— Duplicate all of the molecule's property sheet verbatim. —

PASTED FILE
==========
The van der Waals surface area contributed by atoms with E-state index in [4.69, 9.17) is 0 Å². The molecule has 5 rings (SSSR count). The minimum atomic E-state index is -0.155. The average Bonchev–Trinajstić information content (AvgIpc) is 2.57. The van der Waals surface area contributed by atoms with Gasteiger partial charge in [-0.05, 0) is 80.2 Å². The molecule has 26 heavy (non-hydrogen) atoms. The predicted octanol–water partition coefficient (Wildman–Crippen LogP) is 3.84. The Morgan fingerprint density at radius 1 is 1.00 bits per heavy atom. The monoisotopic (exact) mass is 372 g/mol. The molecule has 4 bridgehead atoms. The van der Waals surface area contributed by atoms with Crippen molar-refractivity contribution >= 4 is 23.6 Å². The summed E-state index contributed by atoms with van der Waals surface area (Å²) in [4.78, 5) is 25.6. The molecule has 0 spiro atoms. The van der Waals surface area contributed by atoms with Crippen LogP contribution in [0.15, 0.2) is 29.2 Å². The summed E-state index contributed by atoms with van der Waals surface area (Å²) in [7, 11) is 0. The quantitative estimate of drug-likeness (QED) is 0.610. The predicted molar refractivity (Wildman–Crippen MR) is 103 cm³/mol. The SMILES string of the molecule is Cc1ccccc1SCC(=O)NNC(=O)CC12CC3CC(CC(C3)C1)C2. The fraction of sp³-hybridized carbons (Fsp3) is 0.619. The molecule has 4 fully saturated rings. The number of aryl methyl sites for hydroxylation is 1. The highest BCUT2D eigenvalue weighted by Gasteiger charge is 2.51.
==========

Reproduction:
The van der Waals surface area contributed by atoms with E-state index in [4.69, 9.17) is 0 Å². The molecule has 5 rings (SSSR count). The minimum atomic E-state index is -0.155. The average Bonchev–Trinajstić information content (AvgIpc) is 2.57. The van der Waals surface area contributed by atoms with Gasteiger partial charge in [-0.05, 0) is 80.2 Å². The molecule has 26 heavy (non-hydrogen) atoms. The predicted octanol–water partition coefficient (Wildman–Crippen LogP) is 3.84. The Morgan fingerprint density at radius 1 is 1.00 bits per heavy atom. The monoisotopic (exact) mass is 372 g/mol. The molecule has 4 bridgehead atoms. The van der Waals surface area contributed by atoms with Crippen molar-refractivity contribution >= 4 is 23.6 Å². The summed E-state index contributed by atoms with van der Waals surface area (Å²) in [4.78, 5) is 25.6. The molecule has 0 spiro atoms. The van der Waals surface area contributed by atoms with Crippen LogP contribution in [0.15, 0.2) is 29.2 Å². The summed E-state index contributed by atoms with van der Waals surface area (Å²) in [7, 11) is 0. The quantitative estimate of drug-likeness (QED) is 0.610. The predicted molar refractivity (Wildman–Crippen MR) is 103 cm³/mol. The SMILES string of the molecule is Cc1ccccc1SCC(=O)NNC(=O)CC12CC3CC(CC(C3)C1)C2. The fraction of sp³-hybridized carbons (Fsp3) is 0.619. The molecule has 4 fully saturated rings. The number of aryl methyl sites for hydroxylation is 1. The highest BCUT2D eigenvalue weighted by Gasteiger charge is 2.51.